Just anterolateral to the ossified element of Paauw is a small foramen that we interpret as the tympanic opening of the prootic canal (contra Asher et al. 2007). This opening corresponds with a lateral one, contained in the accessory cavity of the epitympanic process, and shows the prootic canal was small and horizontal. The opening is quite small; nevertheless it is clear in our 3D reconstruction based on CT (Fig. 2). A tiny sulcus for the lateral head vein runs from the tympanic aperture of the prootic canal to the stylomastoid notch.
Figure 2. 3D reconstruction and 2D slices of the left petrosal of Necrolestes patagonensis (YPM-PU 15384). The petrosal is oriented so that the tympanic aperture of the prootic canal is visible. The cross-sections in the slices show the tympanic opening of the prootic canal. A, anterior; B, bottom; L, left; P, posterior; R, right; T, top; fv, fenestra vestibuli; mp, mastoid process; pr, promontorium; rtpp, rostral tympanic process of petrosal; sf, stapedius fossa; tt, tegmen tympani. Not to scale.
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The surface of the pars canalicularis posterolateral to the caudal tympanic process of the petrosal is the mastoid exposure, the petrosal surface exposed on the occiput. On its anteriormost part the mastoid exhibits a large transverse process, which is likely to be the mastoid process of petrosal, to which the sternocleidomastoideus muscle was attached. On the posteriormost aspect of the mastoid, two tiny sulci are observable but do not correspond to the trajectories of the diploetic vessels.
The dorsal or endocranial view of the petrosal of Necrolestes is poorly preserved; nonetheless, two dominant features of this view are evident (Fig. 1B). Anteromedially, the internal acoustic meatus for the facial and vestibulocochlear nerves lies on the roof of the pars cochlearis. The extent of the prefacial commissure in Necrolestes was underestimated by Asher et al. (2007, Fig. 5B) based on their emphasis of a left petrosal fragment of YPM-PU 15384 that exposed the region around the internal acoustic meatus. In fact, based on our CT reconstruction from the more complete right side (Fig. 1B), the internal acoustic meatus exhibits a broad transverse septum and is bordered laterally by a quite broad prefacial commissure, broader than that of Monodelphis brevicaudata (Wible, 2003; Fig. 7). The floor of the internal acoustic meatus has a rough depression, the medial and lateral extremities of which are larger than the centre.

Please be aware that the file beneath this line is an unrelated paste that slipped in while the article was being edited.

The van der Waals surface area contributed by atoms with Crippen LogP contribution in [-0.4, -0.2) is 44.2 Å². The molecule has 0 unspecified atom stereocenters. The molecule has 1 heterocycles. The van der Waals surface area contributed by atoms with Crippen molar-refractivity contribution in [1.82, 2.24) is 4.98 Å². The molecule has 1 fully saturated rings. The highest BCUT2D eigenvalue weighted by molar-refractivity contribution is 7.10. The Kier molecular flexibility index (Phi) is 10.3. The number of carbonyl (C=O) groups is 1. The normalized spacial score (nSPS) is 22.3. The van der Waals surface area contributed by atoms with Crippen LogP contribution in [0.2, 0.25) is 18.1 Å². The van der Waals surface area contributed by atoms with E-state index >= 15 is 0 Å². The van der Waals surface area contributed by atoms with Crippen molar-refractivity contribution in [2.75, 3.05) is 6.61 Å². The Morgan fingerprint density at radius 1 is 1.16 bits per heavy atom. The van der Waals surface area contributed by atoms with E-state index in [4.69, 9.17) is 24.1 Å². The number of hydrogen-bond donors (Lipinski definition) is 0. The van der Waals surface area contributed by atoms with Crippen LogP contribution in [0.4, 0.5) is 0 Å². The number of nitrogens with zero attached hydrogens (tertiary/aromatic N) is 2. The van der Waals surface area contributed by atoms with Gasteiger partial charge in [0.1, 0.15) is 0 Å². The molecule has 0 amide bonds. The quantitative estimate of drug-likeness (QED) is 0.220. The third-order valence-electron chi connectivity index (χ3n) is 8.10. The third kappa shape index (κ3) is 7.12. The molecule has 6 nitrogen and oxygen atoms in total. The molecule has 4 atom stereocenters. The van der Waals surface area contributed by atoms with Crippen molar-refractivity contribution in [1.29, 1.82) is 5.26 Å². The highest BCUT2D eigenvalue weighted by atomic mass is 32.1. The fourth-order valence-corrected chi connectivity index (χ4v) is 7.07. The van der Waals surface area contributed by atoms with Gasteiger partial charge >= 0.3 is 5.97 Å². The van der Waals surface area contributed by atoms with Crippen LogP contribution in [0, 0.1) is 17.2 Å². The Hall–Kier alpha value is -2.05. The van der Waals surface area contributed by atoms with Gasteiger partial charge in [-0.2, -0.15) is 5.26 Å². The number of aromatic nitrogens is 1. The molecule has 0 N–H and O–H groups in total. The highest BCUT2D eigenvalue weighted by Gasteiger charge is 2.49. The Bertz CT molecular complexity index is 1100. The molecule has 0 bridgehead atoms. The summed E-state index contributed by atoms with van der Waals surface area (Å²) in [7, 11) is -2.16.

Posterodorsally, the three semicircular canals (see the description of the inner ear below) constitute the boundary of the non-preserved fossa subarcuata, which accommodated the paraflocculus of the cerebellum. According to the respective positions of the three semicircular canals and to the depth of the space inside the bone, the fossa subarcuata is likely to have been conical and deep. The posterior semicircular canal joins the anterior semicircular canal at the crus commune that forms the posteromedial rim of the fossa subarcuata. The anterior semicircular canal, which can be evidenced by its preserved dorsolateral part and the anterior ampulla, forms the rim for the orifice into the fossa subarcuata.
On the dorsoposterolateral corner of the pars canalicularis, behind the crus commune and posterior semicircular canal, is the narrow groove for the sigmoid sinus. This sinus is the posterodorsal branch of the transverse sinus (the anteroventral branch being the prootic sinus and sphenoparietal emissary vein) (Dom et al. 1970). There is no clear sulcus to link with the prootic sinus pathway; however, a tiny sulcus on the posterolateral corner of the pars canalicularis is likely to be for the transverse sinus. At this point the transverse sinus bifurcates. Its anteroventral branch is the prootic sinus which must have passed through the foramen just anteroventral to the point of bifurcation of the transverse sinus. Anterior to the sigmoid sinus sulcus there is a sulcus running along the lateral border of the fossa subarcuata. This short, shallow sulcus for the superior petrosal sinus appears to enter a tiny foramen at the anterior rim of the fossa subarcuata.
A broad sulcus running along the dorsomedial edge of the promontorium received the inferior petrosal sinus, which originated at the cavernous sinus around the hypophysis and left the skull via its own foramen or via the jugular foramen (see Wible, 2003).
We were not able to reconstruct the aqueductus vestibuli for passage of the endolymphatic duct. The aqueductus cochleae for passage of the perilymphatic duct is posteromedial to the internal acoustic meatus, but hidden by a bony bar behind the foramen acusticum inferius in dorsal view. The aqueductus cochleae opens into the jugular foramen, which transmitted cranial nerves (presumably the glossopharyngeal, vagus, and accessory nerves as in didelphids; Wible, 2003), and occasionally also a very small branch of the sigmoid sinus to the internal jugular vein. In certain metatherians (e.g. Monodelphis, Didelphis, Dasyurus; Wible, 2003; Pucadelphys; Marshall & de Muizon, 1995) the jugular foramen has a separate foramen for the inferior petrosal sinus anterior to it.
On the ventroposterior part of the pars canalicularis there is a tiny sulcus that runs mediolaterally (Fig. 1D). This sulcus is difficult to identify but it is not for the diploetic vessels, as it has no connection with the pathways of the prootic sinus or sphenoparietal emissary vein.